Prices for the top animals were about the same as in 2018, with the exception of the top pair of Barrows, with both the Grand Champion and the Reserve Grand Champion Barrow, the Reserve Crossbred shown by Madilyn Norvell both going for a couple of thousand dollars more than a year ago. Final numbers from the sale of the 147 animals that made the cut will be available later- in 2018, just over a half million dollars were invested into the future of these 4-H and FFA members who participated. 

Sponsor Spotlight
Dating back to 1891, Stillwater Milling Company has been supplying ranchers with the highest quality feeds made from the highest quality ingredients. Their full line of A & M Feeds can be delivered direct to your farm, found at their Agri-Center stores in Stillwater, Davis, Claremore and Perry or at more than 125 dealers in Oklahoma, Arkansas, Kansas and Texas. We appreciate Stillwater Milling Company's long time support of the Radio Oklahoma Ag Network and we encourage you to click here to learn more about their products and services.

In his weekly visit with SUNUP host Lyndall Stout this weekend, Oklahoma State University Extension Grain Market Economist Dr. Kim Anderson takes a look at how prices abroad are causing issues here in Oklahoma's wheat market.    

"I got excited when the KC December contract closed two days in a row above $4.10/bu," Anderson said. "I said if it breaks that we are going to continue this short run up trend. But it lasted those two days, then it crashed back down below it. Its down around $4.00/bu now."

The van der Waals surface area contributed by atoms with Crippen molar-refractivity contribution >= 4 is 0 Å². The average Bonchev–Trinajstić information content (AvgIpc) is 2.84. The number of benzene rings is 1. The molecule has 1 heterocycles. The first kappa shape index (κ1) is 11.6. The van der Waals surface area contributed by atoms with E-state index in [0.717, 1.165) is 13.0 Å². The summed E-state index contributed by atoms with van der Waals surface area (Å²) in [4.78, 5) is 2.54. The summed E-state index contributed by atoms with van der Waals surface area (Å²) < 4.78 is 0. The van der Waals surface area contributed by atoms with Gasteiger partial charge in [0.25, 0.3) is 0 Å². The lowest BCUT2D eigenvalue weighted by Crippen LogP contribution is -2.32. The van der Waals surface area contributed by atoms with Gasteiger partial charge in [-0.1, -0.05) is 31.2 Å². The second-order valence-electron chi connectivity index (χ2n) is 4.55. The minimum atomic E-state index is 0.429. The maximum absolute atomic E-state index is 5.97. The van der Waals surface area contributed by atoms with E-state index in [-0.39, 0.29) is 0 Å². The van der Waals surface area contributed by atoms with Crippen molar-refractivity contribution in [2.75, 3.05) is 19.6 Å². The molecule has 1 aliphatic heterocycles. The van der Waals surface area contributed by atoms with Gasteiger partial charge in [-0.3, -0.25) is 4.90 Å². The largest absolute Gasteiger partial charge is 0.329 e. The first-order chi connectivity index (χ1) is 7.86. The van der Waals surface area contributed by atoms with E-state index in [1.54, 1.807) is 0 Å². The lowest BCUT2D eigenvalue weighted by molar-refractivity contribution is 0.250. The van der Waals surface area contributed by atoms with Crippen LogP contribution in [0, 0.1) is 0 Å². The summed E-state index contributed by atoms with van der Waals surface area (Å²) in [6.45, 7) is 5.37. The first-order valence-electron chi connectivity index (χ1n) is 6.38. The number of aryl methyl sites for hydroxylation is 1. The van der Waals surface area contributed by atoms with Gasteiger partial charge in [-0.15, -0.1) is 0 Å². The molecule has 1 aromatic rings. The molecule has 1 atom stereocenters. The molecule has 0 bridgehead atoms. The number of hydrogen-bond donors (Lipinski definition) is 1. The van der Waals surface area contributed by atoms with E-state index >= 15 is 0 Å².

Anderson says he thinks the December contract price dropped due to prices in the Black Sea Region. Ukraine offered wheat FOB at about $200 a metric ton, which comes out to about $5.50/bu. At that price with the shipping cost to get it to the ports and across the ocean, prices in Oklahoma would have to be about $3.65/bu to compete with the BSR, he added.    

You can watch his visit tomorrow or Sunday on SUNUP - but you can hear Kim's comments right now and see what else is on the lineup for this week's episode, by clicking here 

The National Cattlemen's Beef Association Vice President of Government Affairs, Ethan Lane, issued a statement earlier in the week in response to a Nebraska rally demanding government intervention to alleviate price disparities impacting cattle markets.

"Yesterday, an HSUS-funded organization called the Organization for Competitive Markets (OCM) held a rally in Omaha, Nebraska entitled the "Rally to Stop the Stealin' (sic)". According to OCM, this event was intended to place pressure on the Trump Administration and U.S. Department of Agriculture (USDA) Secretary Sonny Perdue to "fix" our cattle markets in response to the price disparity producers are currently having to endure," Lane stated.

"First and foremost, I think it's important to make clear - once again - that these producers have every right to be angry. Down markets are horrible, and can leave a wake of financial and operational hardships that can persist for years after the boards in Chicago have moved on. Our stance remains consistent: NCBA is committed to the USDA's investigation into the events surrounding the Holcomb plant fire and stand ready to respond to the results of that investigation to ensure that our members - 95 percent of which are boot-on-the-ground producers - have a fair market in which to thrive. Unfortunately, this continues to be the focus of much of HSUS and OCM's misinformation and deception campaign. What's worse, they've found willing allies in the leadership of both the U.S. Cattlemen's Association and R-CALF."